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Rundown 9/24

This article is more than 12 years old.
  • Monday on Here & Now: Can educating young people about mental illness help prevent them from slipping into a deeper psychosis? And Adrian Grenier, of Entourage, on the documentary he directed.
  • 'Don't Ask, Don't Tell' Judge To Decide On Injunction

    The same federal judge who recently ruled against the "don't ask, don't tell" policy preventing gays and lesbians from serving openly in the military could decide today on whether to issue an injunction against the policy. But the Obama administration says Congress and not a judge should repeal the policy, which it calls misguided. It's also been a busy week of political posturing and maneuvering, with Democrats deciding not to hold a vote before the November elections on whether to extend Bush-era tax cuts. We speak with Rick Klein, Senior Washington Editor for ABC World News, and host of the political webcast "Top Line."

    Please Hold. Your Call Is (Not That) Important To Us:

    We make 43 billion customer service calls a year and despite outsourcing, it's a growing industry in the U.S. Businesses are realizing they need to get customer service right, and they are turning to scientists working in artificial intelligence and psychology to devise better systems, both human and automated. We speak with journalist Emily Yellin, author of, "Your Call Is (Not That) Important to Us: Customer Service and What It Reveals About Our World and Our Lives."

    Baseball's Triple Crown Remains Elusive

    No one has won baseball's Triple Crown since 1967, when Boston Red Sox outfielder Carl Yastrzemski accomplished the feat. One of the sports rarest and grandest achievements, to win the Triple Crown a player needs to lead his league in batting average, runs batted in, and home runs. We speak with Glenn Stout about the players in the running this year. Stout is editor of the series, "Best American Sports Writing."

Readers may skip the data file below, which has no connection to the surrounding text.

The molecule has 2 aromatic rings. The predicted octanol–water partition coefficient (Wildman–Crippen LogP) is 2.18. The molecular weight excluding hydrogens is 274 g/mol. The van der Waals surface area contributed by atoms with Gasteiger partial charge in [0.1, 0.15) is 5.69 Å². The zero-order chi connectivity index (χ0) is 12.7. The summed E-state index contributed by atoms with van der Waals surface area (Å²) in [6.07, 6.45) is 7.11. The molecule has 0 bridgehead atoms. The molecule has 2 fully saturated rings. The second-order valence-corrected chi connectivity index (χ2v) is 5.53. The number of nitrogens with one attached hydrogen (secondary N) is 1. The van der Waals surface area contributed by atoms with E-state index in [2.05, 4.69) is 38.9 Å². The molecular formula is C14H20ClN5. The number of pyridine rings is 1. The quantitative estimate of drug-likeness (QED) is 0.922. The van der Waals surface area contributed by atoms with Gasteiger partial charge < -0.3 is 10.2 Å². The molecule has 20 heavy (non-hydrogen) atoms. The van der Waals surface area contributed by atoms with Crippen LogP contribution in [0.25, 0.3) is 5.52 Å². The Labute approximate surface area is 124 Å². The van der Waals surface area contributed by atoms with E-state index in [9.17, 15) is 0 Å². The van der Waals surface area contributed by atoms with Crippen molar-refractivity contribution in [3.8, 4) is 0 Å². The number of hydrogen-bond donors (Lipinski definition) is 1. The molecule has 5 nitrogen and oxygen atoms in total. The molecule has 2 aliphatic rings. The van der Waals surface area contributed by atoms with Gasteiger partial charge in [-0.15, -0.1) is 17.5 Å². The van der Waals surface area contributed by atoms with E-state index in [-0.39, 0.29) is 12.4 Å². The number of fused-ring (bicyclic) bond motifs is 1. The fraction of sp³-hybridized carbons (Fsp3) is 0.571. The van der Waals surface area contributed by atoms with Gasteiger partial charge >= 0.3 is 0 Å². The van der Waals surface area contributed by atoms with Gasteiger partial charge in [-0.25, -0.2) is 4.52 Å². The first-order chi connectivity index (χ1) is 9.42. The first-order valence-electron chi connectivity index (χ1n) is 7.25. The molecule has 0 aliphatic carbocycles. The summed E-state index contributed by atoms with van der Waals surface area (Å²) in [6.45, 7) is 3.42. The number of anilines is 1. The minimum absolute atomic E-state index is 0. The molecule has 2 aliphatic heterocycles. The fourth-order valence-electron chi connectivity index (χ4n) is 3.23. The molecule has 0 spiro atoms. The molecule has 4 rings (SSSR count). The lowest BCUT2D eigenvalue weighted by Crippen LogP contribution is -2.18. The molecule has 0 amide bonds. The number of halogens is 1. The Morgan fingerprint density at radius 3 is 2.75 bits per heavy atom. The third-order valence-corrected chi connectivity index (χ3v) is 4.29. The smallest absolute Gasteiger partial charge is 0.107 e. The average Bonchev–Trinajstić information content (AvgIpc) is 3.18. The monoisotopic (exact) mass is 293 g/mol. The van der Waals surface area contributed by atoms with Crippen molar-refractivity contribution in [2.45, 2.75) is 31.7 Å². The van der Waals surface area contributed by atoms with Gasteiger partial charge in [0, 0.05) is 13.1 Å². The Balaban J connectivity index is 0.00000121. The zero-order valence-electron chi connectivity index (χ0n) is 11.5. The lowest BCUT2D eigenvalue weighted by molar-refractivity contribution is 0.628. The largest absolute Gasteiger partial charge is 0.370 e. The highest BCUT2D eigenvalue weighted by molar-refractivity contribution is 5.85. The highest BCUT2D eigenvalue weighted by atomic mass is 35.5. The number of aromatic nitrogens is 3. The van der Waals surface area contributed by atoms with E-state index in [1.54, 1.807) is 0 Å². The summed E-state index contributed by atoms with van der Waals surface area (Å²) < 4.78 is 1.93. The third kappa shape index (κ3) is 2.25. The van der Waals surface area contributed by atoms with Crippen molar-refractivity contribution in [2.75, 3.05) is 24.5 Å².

Sudan Remains Unstable Ahead Of Secession Vote

    U.S. Secretary of State Hillary Clinton has called Sudan a "ticking time bomb" in the run-up to a referendum scheduled for next January. Southern Sudan will decide whether to split from the north in a plebiscite that's part of a 2005 peace deal designed to end decades of civil war between the regions. There's a special meeting, that will even include President Obama, at the United Nations today to discuss the future of the East African nation. The BBC's East Africa correspondent Peter Greste joins us from Nairobi to explain what's at stake.

    Not A Joke: Comedian Brings Radio To Deaf Audience

    Growing up as the hearing child of deaf adults (also known as a "coda"), Keith Wann began his comedic career early by pulling pranks on his friends and family. As the interpreter for his parents, Wann had the luxury of not exactly translating what his teachers said during parent conferences. Or pretending to be his mom on their TTD phone, and insulting his friends. Now Wann tours the country as one of the premier American Sign Language comics. He also recently launched an Internet radio show, "That Keith Wann Show: Cultural Bridges," to bring deaf issues to the hearing world.

    Music From The Show

    • The Lickets, "Meat City"
    • Christian McBride, "Theme for Kareem"
    • Radiohead, "Myxamatosis"
    • Ken Vandermark, "New Acrylic"
    • The Wee Trio, "About a Girl"
    • Bonnie Taylor, "Total Eclipse of the Heart"


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